History is the chronicle of choices made by actors/agents/protagonists in specific contexts. This lesson places students at the First Federal Congress and asks them to consider whether citizens have the right to instruct their elected representatives on how to vote. This gets to the very heart of what our government is all about. Should we have a republic—a representative government in which elected leaders are free to deliberate and decide on their own—or a democracy, in which representatives follow the lead of their constituents?
This unit presents students with several such issues faced by Americans in the Early Republic as they tried to interpret and implement the Constitution. Lessons address “Origin of the Bill of Rights,” “Strict v. Loose Construction,” “Who Shapes Foreign Policy?” “State Challenges to Federal Authority: The Kentucky and Virginia Resolutions,” and “Political Parties and Presidential Electors: The Election of 1800.”
This lesson focuses on the chief objections of the Anti-federalists, especially The Federal Farmer (Richard Henry Lee), Centinel, and Brutus, regarding the extended republic. Students will become familiar with the larger issues surrounding this debate, including the nature of the American Union, the difficulties of uniting such a vast territory with a diverse multitude of regional interests, and the challenges of maintaining a free republic as the American people moved toward becoming a nation.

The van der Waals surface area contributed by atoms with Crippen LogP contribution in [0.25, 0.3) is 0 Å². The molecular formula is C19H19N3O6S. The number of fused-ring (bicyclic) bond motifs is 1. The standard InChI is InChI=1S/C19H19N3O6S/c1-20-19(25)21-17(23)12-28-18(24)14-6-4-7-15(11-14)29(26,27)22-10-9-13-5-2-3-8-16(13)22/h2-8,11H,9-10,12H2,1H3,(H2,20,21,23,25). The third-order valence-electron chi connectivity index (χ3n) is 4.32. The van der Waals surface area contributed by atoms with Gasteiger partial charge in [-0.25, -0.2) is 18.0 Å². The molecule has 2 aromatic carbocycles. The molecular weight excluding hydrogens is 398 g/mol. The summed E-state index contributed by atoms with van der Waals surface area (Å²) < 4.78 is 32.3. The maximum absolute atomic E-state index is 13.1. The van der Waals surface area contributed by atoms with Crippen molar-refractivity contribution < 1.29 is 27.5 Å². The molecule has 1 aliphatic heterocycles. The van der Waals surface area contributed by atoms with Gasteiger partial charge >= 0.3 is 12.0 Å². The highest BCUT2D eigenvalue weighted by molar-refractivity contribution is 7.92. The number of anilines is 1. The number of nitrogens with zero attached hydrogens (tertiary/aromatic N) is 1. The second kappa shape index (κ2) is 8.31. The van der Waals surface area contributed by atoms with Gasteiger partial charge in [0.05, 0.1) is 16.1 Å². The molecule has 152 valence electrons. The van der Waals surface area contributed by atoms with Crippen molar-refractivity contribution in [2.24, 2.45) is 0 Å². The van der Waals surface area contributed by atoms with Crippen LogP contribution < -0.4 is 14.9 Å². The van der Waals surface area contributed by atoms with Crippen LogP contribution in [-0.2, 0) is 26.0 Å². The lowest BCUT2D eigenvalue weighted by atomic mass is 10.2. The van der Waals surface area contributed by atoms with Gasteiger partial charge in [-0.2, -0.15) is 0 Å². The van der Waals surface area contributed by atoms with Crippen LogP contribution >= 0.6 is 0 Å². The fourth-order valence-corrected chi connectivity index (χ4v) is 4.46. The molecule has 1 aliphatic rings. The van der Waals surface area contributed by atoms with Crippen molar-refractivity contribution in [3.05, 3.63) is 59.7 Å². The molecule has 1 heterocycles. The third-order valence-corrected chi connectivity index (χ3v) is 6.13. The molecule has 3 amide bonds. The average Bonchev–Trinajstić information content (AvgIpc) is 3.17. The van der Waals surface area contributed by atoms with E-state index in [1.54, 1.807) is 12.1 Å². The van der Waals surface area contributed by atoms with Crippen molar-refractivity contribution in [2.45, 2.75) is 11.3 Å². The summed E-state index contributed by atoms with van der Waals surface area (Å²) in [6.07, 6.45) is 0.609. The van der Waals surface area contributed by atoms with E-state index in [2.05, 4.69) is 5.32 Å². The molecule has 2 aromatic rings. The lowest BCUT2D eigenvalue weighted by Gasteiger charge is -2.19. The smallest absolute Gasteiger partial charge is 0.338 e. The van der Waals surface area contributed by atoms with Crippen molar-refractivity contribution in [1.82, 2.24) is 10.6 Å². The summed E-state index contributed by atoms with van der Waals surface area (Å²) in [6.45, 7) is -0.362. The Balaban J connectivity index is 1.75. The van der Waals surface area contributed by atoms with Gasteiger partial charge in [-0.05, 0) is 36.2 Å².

This lesson involves a detailed analysis of Alexander Hamilton’s and James Madison’s arguments in favor of the extended republic in The Federalist Nos. 9, 10 and 51. Students consider and understand in greater depth the problem of faction in a free republic and the difficulty of establishing a government that has enough power to fulfill its responsibilities, but which will not abuse that power and infringe on liberties of citizens.
The Constitutional Principles Videos are engaging presentations that detail the principles upon which the Constitution of the United States was founded and how each principle is important and relative to our understanding of the Constitution today. Presentations address the principles of Separation of Powers, Consent of the Governed, Rule of Law, and Representative Government in a Republic.
This lesson provides students an opportunity to use primary source documents as they examine the paradoxical support for both freedom and slavery during the late colonial and founding periods. Many different perspectives on the social studies themes of power, authority, and governance and civic ideals and practices are found in this lesson.
The emoluments clause is a provision in the U.S. Constitution. An emolument is a profit or advantage an official gains from his or her office. The framers of the Constitution feared that ambassadors in the early republic might be corrupted by gifts from foreign countries. The framers wanted public servants to be free from outside influence.
As the Framers drafted different versions of our founding documents, their ideas of what it meant to be a republic also changed. In this unit, four lessons based on the drafts of the Articles of Confederation, Declaration of Independence, and the Constitution, held at the collection at HSP, allow students to explore the language and ideas behind these pivotal documents
History is the chronicle of choices made by actors/agents/protagonists in specific contexts. This simulation places students in the Early Republic and asks them to engage in the politics of those times. Acting as either Federalists or Republicans, they will be asked to develop strategies for electing their party’s standard bearer as president, using the Constitution’s complex system of presidential electors to their advantage.